The jury in Christopher Porco’s murder trial viewed a costly high-tech display from a forensic video expert utilizing 10 large-screen monitors inside the courtroom to identify the defendant’s exact location in November 2004 as he drove through the streets of Rochester.
The Albany County district attorney’s office hired Grant Fredericks of Avid Technology at a $250 an hour fee. Fredericks was asked to break down a few seconds of security camera footage captured outside the campus of the University of Rochester on Nov. 14 and 15, 2004, the night before and the morning after the attacks on Peter and Joan Porco at their Delmar home on Brockley Drive. Peter was murdered and Joan survived severe injuries; their son Christopher is on trial for murder and attempted murder.
The first task is to extract the data, the next task is to determine what the data is, Frederick explained in court on Tuesday, July 18.
Jurors viewed four separate pieces of tape showing Christopher Porco driving his yellow Jeep Wrangler out of the University South parking lot in front of Munro Hall on Nov. 14, and traveling off campus to the intersection of Kendrick Road and Crittendon Boulevard in an eastbound direction. Prosecutors believe Porco used this route to get to Thruway Exit 46 in Henrietta and make his way east on the Thruway toward Delmar to attack his parents.
Another segment of security camera footage taped on Nov. 15, 2004 shows Porco traveling back on Kendrick Road and Crittendon Boulevard toward the university campus.
The time sequences on the footage reveal Porco’s Jeep driving away from the campus Sunday evening, Nov. 14, 2004, at 10:32 p.m. and then heading back toward campus on Monday, Nov. 15, 2004 at 8:30 a.m.
Prosecutors believe Porco left the Albany area around 5 a.m. on Nov. 15, 2004 after Peter and Joan Porco were attacked and made it back to Exit 46 at 8:18 a.m. Judge Jeffrey Berry would not allow the time data on the camera footage into the records as evidence until other employees from university campus security testify to its authenticity.
`The defense is fighting tooth and nail every step of the way, but I am confident we will be able to establish that timeline,` said Chief Prosecutor and Assistant District Attorney Michael McDermott.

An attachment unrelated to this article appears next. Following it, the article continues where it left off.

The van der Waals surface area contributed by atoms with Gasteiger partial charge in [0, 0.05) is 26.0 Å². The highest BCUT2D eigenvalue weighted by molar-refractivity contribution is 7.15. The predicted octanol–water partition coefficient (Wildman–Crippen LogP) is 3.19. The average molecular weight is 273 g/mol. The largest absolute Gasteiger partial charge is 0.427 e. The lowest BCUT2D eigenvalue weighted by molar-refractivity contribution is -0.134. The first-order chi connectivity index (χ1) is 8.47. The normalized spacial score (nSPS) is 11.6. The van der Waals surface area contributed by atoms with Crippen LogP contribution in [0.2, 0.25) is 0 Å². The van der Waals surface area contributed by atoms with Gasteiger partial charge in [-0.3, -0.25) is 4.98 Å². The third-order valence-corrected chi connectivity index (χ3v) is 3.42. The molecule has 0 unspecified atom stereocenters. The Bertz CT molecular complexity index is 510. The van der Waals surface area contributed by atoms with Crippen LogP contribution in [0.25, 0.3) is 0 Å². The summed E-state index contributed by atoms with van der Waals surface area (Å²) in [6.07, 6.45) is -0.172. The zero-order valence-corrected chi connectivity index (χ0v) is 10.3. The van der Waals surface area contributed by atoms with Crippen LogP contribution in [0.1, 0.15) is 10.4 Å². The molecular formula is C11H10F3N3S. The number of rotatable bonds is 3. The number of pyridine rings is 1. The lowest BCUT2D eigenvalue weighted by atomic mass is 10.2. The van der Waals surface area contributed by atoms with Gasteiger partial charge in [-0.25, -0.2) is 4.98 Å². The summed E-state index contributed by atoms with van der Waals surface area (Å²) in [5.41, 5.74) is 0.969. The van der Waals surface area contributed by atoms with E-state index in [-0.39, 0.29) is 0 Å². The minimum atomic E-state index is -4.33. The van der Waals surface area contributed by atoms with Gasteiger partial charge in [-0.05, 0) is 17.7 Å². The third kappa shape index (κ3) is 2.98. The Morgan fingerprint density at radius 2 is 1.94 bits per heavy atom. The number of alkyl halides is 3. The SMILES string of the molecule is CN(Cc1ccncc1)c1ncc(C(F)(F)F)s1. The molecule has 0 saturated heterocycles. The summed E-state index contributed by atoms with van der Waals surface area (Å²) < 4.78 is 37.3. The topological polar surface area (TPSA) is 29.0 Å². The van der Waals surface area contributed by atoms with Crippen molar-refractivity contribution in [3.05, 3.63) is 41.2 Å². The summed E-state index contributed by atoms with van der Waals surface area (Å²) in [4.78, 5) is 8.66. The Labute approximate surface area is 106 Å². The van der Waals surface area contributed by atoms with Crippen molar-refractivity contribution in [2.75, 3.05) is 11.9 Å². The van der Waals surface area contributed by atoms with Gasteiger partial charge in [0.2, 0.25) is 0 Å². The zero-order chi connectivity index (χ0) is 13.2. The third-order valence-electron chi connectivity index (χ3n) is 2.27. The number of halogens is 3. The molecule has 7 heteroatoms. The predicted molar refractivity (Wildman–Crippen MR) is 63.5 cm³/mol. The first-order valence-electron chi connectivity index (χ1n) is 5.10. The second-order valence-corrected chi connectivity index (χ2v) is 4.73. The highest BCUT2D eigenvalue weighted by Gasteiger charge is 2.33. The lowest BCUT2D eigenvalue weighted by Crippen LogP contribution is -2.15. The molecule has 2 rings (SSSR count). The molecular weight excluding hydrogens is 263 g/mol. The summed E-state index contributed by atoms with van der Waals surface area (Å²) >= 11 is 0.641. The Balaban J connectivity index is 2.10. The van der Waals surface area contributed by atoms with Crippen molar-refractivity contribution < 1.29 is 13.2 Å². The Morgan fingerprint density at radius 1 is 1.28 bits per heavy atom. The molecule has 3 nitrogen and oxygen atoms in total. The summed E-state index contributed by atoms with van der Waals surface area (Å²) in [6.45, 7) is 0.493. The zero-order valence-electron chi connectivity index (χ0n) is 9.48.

`I think the jury realizes the defense is nitpicking and their time is being wasted,` he added.
It was a hot, 90-degree day outside in Goshen and warm inside the courtroom as well because the Orange County Court building ventilation system was not working at full power.
`Thirty years ago I worked for a judge whose name was Murphy and he would always tell me about Murphy’s law,` said Judge Berry. `Our Murphy’s law today is the ventilation system.`
There were times during Frederick’s testimony that Christopher Porco could be seen taking several drinks of water from a plastic cup while also closely viewing the same tape the jury was watching of his Jeep leaving the university campus.
The defense team, led by Terence Kindlon, said prosecutors proved nothing except that the expert witness cost Albany County taxpayers $10,000 so far just to testify.
`Your travel is being paid for by the taxpayers of Albany County,` Kindlon queried.
`Yes,` answered Fredericks.
After proceedings ended for the day, Kindlon said that the only thing prosecutors proved is `Christopher and his Jeep went off the campus because he has to park off campus because he does not have a permit.`
More motions were filed by the defense to preclude much of this week’s testimony. Kindlon told Berry that much of the prosecution’s witness testimony comes from an illegal and unconstitutional interrogation of Christopher Porco by the Bethlehem police department the night after the murder with much of their witness testimony.
`We are going to make a motion to preclude such evidence,` said Kindlon.
Berry told the defense it is entitled to its motions and applications, but they are denied.
`It is clear in testimony the people have established the defendant’s whereabouts independently of the videotape through established testimony,` said Berry.
Computer technology specialists were scheduled to be called on Wednesday, July 19 to tell how they extracted several hundred e-mails exchanged over the computer between Christopher Porco and his parents. The e-mails cover a time period between January and November 2004 and are expected to show the personal and financial problems Christopher Porco had while attending the University of Rochester.